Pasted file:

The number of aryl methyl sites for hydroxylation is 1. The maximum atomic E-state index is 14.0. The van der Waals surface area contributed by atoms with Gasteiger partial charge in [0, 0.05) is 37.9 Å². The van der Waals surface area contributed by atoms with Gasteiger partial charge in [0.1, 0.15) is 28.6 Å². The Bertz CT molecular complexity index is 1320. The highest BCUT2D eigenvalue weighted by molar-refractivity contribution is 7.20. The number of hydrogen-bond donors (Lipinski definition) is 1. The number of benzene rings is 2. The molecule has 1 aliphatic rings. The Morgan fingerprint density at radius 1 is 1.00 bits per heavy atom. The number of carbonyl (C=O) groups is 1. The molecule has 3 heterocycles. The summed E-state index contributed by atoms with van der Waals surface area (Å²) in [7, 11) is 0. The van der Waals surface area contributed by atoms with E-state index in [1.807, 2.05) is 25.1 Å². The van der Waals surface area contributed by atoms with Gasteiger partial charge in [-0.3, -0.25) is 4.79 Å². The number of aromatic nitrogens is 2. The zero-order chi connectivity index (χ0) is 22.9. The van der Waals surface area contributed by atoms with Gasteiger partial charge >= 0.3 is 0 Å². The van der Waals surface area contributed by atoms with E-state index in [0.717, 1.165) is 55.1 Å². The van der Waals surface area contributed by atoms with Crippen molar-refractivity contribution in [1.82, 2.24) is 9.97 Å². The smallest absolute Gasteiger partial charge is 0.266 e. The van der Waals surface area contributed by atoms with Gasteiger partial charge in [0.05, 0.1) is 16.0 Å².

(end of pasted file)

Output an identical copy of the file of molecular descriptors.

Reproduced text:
The number of aryl methyl sites for hydroxylation is 1. The maximum atomic E-state index is 14.0. The van der Waals surface area contributed by atoms with Gasteiger partial charge in [0, 0.05) is 37.9 Å². The van der Waals surface area contributed by atoms with Gasteiger partial charge in [0.1, 0.15) is 28.6 Å². The Bertz CT molecular complexity index is 1320. The highest BCUT2D eigenvalue weighted by molar-refractivity contribution is 7.20. The number of hydrogen-bond donors (Lipinski definition) is 1. The number of benzene rings is 2. The molecule has 1 aliphatic rings. The Morgan fingerprint density at radius 1 is 1.00 bits per heavy atom. The number of carbonyl (C=O) groups is 1. The molecule has 3 heterocycles. The summed E-state index contributed by atoms with van der Waals surface area (Å²) in [7, 11) is 0. The van der Waals surface area contributed by atoms with E-state index in [1.807, 2.05) is 25.1 Å². The van der Waals surface area contributed by atoms with Gasteiger partial charge in [-0.3, -0.25) is 4.79 Å². The number of aromatic nitrogens is 2. The zero-order chi connectivity index (χ0) is 22.9. The van der Waals surface area contributed by atoms with Gasteiger partial charge >= 0.3 is 0 Å². The van der Waals surface area contributed by atoms with E-state index in [0.717, 1.165) is 55.1 Å². The van der Waals surface area contributed by atoms with Crippen molar-refractivity contribution in [1.82, 2.24) is 9.97 Å². The smallest absolute Gasteiger partial charge is 0.266 e. The van der Waals surface area contributed by atoms with Gasteiger partial charge in [0.05, 0.1) is 16.0 Å².